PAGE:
Cinecast Episode 304 – Beware Movies That Are Named After Songs

A ‘Biggie Size’ episode of the Cinecast has Matt Gamble return to heap copious praise upon Mad Men and Game of Thrones. Never one to disappoint, he gets into fisticuffs with Kurt over the Evil Dead remake and ancient tomes made out of human skin. Andrew moderates like a champ and tries his utmost to keep the other two from fondling each others buttons in a delightful display of homoerotic movie-nerd posturing. Ahem. Before that business, there is a pleasant conversation on Derek Cianfrance’s A Place Beyond The Pines, as well as some home-theatre (and Blu Ray) discussion. It appears that Kurt will finally be joining movie fandom in the 21st century by going BLU. The Watchlist has a little Dwayne Johnson, a little Matt Damon, as well as the Activist Dude and “Food Insecurity” in America. We also talk a bit about the trailers for the Carrie remake as well as Elysium.

As always, please join the conversation by leaving your own thoughts in the comment section below and again, thanks for listening!


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Row Three Narcissism: Movies We Watched

Movies We have WatchedHas it been two weeks already? Yes it has. Time for another dollop of “MOVIES WE WATCHED” goodness. When not checking out the latest on offer in the cinema, we mine our DVD collections, but do not get a chance to write at length about everything. Thus the micro capsules that can be accessed any time by clicking the icon on the side-bar. Here is a sampler of recently added films:

The Boston Strangler (1968) 4.5/5
Based on actual events, The Boston Strangler relates the grizzly tale of a series of murders that took place in the early 1960’s, during which it is believed as many as thirteen women lost their lives. Henry Fonda is John Bottomly, the man appointed by the District Attorney to coordinate the investigation into the killings, and the first half of the film plays like a police procedural. We tag along with detectives working the case, and watch as they grow frustrated to the point that they start questioning anyone who’d ever been convicted, even suspected, of a sex crime. There’s real tension in these early scenes, and we feel the aggravation as each promising lead turns into yet another dead end. Yet as fascinating as this first half of The Boston Strangler is, it pales in comparison to the second, when we meet Albert De Salvo (Tony Curtis), the everyman who becomes the focal point of the investigation. Slipping away from the police precincts, the film spends the remainder of its time in De Salvo’s company, delving into the mind of a deeply disturbed individual. Weaving what is essentially two distinct stories into one, director Richard Fleischer never allows the film’s brisk pace to falter, and even finds a way to continually kick it up a notch the deeper it goes. This one took me by surprise, and proved to be one hell of a film. – DAVE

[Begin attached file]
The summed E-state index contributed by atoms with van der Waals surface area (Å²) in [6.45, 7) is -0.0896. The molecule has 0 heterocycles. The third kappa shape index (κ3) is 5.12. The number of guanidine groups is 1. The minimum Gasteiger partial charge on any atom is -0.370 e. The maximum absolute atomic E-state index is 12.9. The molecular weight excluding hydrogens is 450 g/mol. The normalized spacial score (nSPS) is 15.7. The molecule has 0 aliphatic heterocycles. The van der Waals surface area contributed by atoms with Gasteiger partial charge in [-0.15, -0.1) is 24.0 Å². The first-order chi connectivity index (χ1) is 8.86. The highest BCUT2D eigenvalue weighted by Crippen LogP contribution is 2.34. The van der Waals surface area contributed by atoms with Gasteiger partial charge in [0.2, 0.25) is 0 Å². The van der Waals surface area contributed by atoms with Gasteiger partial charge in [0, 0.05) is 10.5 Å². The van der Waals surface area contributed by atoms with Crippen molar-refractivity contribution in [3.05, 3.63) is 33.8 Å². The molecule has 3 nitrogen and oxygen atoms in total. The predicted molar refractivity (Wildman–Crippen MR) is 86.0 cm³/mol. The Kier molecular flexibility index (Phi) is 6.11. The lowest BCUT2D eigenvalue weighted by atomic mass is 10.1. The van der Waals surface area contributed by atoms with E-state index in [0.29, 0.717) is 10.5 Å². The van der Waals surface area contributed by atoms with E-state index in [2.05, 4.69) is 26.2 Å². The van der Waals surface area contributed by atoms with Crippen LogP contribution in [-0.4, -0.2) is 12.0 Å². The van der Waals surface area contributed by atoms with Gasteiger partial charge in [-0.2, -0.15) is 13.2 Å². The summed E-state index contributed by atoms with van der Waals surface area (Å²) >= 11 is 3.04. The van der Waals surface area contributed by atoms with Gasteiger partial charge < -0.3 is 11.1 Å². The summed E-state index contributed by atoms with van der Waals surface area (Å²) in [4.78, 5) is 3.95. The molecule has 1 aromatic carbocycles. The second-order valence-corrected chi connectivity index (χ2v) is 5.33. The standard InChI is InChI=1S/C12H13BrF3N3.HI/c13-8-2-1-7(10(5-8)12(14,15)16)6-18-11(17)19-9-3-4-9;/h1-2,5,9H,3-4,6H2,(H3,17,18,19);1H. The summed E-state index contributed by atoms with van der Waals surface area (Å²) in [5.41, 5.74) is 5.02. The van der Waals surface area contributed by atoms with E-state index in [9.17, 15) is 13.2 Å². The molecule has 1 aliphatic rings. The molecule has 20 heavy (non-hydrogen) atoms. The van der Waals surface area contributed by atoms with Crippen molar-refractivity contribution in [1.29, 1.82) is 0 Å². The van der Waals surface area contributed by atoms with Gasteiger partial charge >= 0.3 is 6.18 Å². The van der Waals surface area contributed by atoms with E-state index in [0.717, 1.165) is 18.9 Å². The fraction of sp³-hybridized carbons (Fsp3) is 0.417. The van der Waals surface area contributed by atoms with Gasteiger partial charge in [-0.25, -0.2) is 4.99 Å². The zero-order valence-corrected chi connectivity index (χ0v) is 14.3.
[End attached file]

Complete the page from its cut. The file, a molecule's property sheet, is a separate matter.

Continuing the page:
The Evil Dead (1981) 4/5